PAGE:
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4 questions business owners need to ask themselves

Simone Milasas
13 August 2015 3 minute readShare
A woman thinking, with chalk question marks behind her.

One of the most dynamic ways you can increase innovation and sales in business is to ask more questions, writes Simone Milasas.

Contrary to what we’re told in school, a true question does not actually have a direct answer. A true question's purpose is to seek possibilities, ideas and innovation – they generate a sense of curiosity and inquiry that leads to new avenues and opportunities you have not previously considered.

Questions that have the power to change your business are those that will get you out of limited thinking, or the ‘risk avoidance’ mentality, and put your attention on what is possible beyond what you currently have going on.

Here are my top four favourite questions to ask in business. Using these questions is a simple, yet extremely dynamic way to open up your business to being on the leading edge of innovation in your industry.

Most businesses are trying to find the right formula, the ‘tried and true’ methods for being profitable. What we are finding in business more and more is that there is no ‘tried and true’ – the world is changing rapidly and is different every day.

Asking questions and acting on new ideas is one of the most effective ways to ensure you are creating a business that has a future based on growth and expansion, and not survival.

1. “What’s right about what we are not getting?”

A woman thinking, with chalk question marks behind her.When something does not go according to plan, do you judge it immediately and assume you have made a wrong decision or a mistake? When you do this, you are choosing to only see the bad and none of the good.

If you ask “what’s right about this?”, you will be able to look at what has happened from a different perspective and receive information, awareness and allow possibilities to be created instead. What if something even greater than you imagined is now possible due to a supposed ‘blunder’? If you don’t ask what’s right about it, you won’t see it.

2. “How does it get any better than this?”

Use this question when something great shows up in your business, for example, you just hit a profit target, or conversely, when you didn’t get a result you had hoped for. This is a great tool for sales or customer service staff.

Use it for every sale you make, and every sale you don’t. Use it for every new client you get on the books, and for every client who doesn’t get on board.

It may sound overly simple, but it’s a great question to ask. It will get you out of the habit of stopping the innovation and forward moving energy. For your business to continually expand, you have to keep asking for more. The minute you stop seeking more, is the minute your business starts to go backwards.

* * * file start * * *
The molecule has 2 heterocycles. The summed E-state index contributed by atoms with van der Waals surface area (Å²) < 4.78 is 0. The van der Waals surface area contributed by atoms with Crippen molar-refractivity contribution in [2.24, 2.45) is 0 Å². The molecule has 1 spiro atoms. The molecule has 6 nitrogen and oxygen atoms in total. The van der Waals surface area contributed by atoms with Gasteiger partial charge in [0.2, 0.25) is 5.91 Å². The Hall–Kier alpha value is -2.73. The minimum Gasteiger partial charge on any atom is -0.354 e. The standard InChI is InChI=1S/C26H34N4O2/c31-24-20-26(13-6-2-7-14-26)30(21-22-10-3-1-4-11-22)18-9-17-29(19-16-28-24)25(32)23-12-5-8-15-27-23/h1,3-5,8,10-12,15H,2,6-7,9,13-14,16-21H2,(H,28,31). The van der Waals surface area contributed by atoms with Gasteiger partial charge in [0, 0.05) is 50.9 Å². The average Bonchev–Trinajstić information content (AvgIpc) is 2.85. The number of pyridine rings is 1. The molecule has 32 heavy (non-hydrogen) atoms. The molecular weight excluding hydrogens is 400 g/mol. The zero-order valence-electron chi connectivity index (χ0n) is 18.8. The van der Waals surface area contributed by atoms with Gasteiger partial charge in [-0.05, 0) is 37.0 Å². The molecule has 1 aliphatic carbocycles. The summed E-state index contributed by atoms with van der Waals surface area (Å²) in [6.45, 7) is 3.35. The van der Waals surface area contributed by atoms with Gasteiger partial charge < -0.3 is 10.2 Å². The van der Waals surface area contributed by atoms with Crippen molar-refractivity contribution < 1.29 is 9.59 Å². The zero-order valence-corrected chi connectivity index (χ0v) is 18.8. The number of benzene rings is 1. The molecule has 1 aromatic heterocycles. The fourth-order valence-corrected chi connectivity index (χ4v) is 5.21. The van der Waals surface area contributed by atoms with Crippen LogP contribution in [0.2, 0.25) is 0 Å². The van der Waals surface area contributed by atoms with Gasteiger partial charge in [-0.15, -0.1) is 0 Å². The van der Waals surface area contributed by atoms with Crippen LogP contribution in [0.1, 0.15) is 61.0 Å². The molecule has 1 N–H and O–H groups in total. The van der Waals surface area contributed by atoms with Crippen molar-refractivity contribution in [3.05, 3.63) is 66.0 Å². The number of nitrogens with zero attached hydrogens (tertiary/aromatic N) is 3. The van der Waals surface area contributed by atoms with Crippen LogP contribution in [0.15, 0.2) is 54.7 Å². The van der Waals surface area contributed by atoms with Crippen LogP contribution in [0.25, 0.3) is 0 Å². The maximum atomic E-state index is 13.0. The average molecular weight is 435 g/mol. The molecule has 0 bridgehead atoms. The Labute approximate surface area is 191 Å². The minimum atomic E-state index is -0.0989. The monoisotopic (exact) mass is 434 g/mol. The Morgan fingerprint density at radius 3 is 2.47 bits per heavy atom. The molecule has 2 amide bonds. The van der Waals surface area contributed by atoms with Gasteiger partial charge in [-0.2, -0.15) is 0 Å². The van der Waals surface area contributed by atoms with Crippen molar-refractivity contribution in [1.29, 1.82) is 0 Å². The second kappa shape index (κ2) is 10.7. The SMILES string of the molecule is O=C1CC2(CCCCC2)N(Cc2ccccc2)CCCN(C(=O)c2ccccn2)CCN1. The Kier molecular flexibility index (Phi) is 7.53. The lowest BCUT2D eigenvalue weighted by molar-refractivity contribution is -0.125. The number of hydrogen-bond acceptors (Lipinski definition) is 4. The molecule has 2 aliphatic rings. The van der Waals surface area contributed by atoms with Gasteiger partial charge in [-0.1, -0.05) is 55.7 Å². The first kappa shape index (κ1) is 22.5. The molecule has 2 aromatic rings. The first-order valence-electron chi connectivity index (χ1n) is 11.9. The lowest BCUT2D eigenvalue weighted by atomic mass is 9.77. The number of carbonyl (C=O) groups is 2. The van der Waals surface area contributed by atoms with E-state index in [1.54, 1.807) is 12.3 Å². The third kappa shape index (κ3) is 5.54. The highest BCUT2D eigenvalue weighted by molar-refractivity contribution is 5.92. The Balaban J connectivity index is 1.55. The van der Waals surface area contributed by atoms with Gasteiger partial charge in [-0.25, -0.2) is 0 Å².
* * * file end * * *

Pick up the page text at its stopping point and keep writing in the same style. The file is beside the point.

3. “What is possible here that I have never considered?”

So many businesses get stuck in the problem/solution paradigm, which is one of the biggest destroyers of innovation. “What else is possible?” invites other possibilities where previously you may have decided there were none.

Putting your attention on seeking possibilities rather than finding the problems so that you can make a solution invites you, your staff and your business to function from a completely different playing field than most other business.

Anytime you find yourself thinking, “I have a problem; what’s the solution?” start asking, “What else is possible here that I have never considered?” instead, and notice if anything different begins to show up.

4. “What contribution can I be to everybody and to the business today? And what contribution can they be to me?”

Contribution is a word that doesn’t get valuable airtime, and we rarely look at the principle of contribution as a pragmatic and tangible tool for benefitting the business and all involved. Contribution is the action of people giving of their unique and individual capacities to a common purpose (in this case business), which allows the business as a whole to become greater.

The receptionist knows something that the CEO does not. The warehouse staff know something that the administration staff do not, and vice versa.

Do you value and include all these different insights in the creation of your business? Do you value certain people or certain roles more or less than others? Are you limiting the contribution that you can receive from the people in your business based on that?

Simone Milasas, Joy of BusinessIf we acknowledge that no contribution is lesser or greater, but different, and capable of adding to the whole, you suddenly have infinitely more resources, insights and information available to you.

Increasing sales and innovating in all levels of business does not have to start with complex strategy. It actually begins with a simple choice to take a different point of view. Asking questions is a tool for empowerment in every level of business. What questions could you ask today that would invite a different possibility for you, your staff and business?

Simone Milasas is the founder of Joy of Business, a business help seminar, and a business adviser.

4 questions business owners need to ask themselves
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Simone Milasas

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